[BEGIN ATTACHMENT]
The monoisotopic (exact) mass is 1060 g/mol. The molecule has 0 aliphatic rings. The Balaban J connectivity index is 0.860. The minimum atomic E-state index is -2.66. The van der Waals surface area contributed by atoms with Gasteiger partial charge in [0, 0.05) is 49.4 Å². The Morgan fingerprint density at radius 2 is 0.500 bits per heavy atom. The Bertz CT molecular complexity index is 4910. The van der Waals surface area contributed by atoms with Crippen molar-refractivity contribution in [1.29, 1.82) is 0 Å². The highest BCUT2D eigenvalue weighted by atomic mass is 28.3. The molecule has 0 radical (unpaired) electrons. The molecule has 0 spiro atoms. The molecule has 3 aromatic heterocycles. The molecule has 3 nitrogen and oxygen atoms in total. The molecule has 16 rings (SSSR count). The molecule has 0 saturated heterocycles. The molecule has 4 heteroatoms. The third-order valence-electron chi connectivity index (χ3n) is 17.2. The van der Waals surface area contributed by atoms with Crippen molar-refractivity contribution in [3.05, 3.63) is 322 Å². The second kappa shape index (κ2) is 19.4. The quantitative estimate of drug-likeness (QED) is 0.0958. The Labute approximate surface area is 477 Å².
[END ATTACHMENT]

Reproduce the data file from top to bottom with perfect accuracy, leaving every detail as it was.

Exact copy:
The monoisotopic (exact) mass is 1060 g/mol. The molecule has 0 aliphatic rings. The Balaban J connectivity index is 0.860. The minimum atomic E-state index is -2.66. The van der Waals surface area contributed by atoms with Gasteiger partial charge in [0, 0.05) is 49.4 Å². The Morgan fingerprint density at radius 2 is 0.500 bits per heavy atom. The Bertz CT molecular complexity index is 4910. The van der Waals surface area contributed by atoms with Crippen molar-refractivity contribution in [1.29, 1.82) is 0 Å². The highest BCUT2D eigenvalue weighted by atomic mass is 28.3. The molecule has 0 radical (unpaired) electrons. The molecule has 0 spiro atoms. The molecule has 3 aromatic heterocycles. The molecule has 3 nitrogen and oxygen atoms in total. The molecule has 16 rings (SSSR count). The molecule has 0 saturated heterocycles. The molecule has 4 heteroatoms. The third-order valence-electron chi connectivity index (χ3n) is 17.2. The van der Waals surface area contributed by atoms with Crippen molar-refractivity contribution in [3.05, 3.63) is 322 Å². The second kappa shape index (κ2) is 19.4. The quantitative estimate of drug-likeness (QED) is 0.0958. The Labute approximate surface area is 477 Å².